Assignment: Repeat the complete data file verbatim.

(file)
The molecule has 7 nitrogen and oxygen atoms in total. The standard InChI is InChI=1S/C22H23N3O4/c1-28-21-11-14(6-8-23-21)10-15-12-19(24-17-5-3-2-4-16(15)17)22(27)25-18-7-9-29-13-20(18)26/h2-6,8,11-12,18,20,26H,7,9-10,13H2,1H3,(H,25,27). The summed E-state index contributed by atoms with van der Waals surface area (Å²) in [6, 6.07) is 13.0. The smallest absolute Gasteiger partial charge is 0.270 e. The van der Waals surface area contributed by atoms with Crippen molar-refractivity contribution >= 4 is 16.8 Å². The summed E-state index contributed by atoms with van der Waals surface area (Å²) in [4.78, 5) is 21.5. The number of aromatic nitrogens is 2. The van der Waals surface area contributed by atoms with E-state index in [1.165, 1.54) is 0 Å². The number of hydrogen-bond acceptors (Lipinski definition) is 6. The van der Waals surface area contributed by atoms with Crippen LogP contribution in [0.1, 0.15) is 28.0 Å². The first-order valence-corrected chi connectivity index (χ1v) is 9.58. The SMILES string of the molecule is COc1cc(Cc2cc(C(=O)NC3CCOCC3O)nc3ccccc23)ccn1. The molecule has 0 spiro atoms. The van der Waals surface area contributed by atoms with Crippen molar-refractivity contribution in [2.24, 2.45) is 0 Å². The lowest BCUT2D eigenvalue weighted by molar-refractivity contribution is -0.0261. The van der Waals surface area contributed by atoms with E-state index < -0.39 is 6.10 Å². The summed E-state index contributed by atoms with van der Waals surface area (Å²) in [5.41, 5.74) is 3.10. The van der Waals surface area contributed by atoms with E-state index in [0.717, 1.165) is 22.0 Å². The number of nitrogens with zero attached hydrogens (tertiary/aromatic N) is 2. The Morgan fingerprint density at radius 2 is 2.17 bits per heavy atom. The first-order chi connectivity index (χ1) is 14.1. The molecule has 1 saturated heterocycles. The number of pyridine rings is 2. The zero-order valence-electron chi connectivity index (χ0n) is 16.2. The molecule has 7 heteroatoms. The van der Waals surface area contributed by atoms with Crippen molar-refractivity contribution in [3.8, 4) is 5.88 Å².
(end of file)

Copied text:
The molecule has 7 nitrogen and oxygen atoms in total. The standard InChI is InChI=1S/C22H23N3O4/c1-28-21-11-14(6-8-23-21)10-15-12-19(24-17-5-3-2-4-16(15)17)22(27)25-18-7-9-29-13-20(18)26/h2-6,8,11-12,18,20,26H,7,9-10,13H2,1H3,(H,25,27). The summed E-state index contributed by atoms with van der Waals surface area (Å²) in [6, 6.07) is 13.0. The smallest absolute Gasteiger partial charge is 0.270 e. The van der Waals surface area contributed by atoms with Crippen molar-refractivity contribution >= 4 is 16.8 Å². The summed E-state index contributed by atoms with van der Waals surface area (Å²) in [4.78, 5) is 21.5. The number of aromatic nitrogens is 2. The van der Waals surface area contributed by atoms with E-state index in [1.165, 1.54) is 0 Å². The number of hydrogen-bond acceptors (Lipinski definition) is 6. The van der Waals surface area contributed by atoms with Crippen LogP contribution in [0.1, 0.15) is 28.0 Å². The first-order valence-corrected chi connectivity index (χ1v) is 9.58. The SMILES string of the molecule is COc1cc(Cc2cc(C(=O)NC3CCOCC3O)nc3ccccc23)ccn1. The molecule has 0 spiro atoms. The van der Waals surface area contributed by atoms with Crippen molar-refractivity contribution in [2.24, 2.45) is 0 Å². The lowest BCUT2D eigenvalue weighted by molar-refractivity contribution is -0.0261. The van der Waals surface area contributed by atoms with E-state index < -0.39 is 6.10 Å². The summed E-state index contributed by atoms with van der Waals surface area (Å²) in [5.41, 5.74) is 3.10. The van der Waals surface area contributed by atoms with E-state index in [0.717, 1.165) is 22.0 Å². The number of nitrogens with zero attached hydrogens (tertiary/aromatic N) is 2. The Morgan fingerprint density at radius 2 is 2.17 bits per heavy atom. The first-order chi connectivity index (χ1) is 14.1. The molecule has 1 saturated heterocycles. The number of pyridine rings is 2. The zero-order valence-electron chi connectivity index (χ0n) is 16.2. The molecule has 7 heteroatoms. The van der Waals surface area contributed by atoms with Crippen molar-refractivity contribution in [3.8, 4) is 5.88 Å².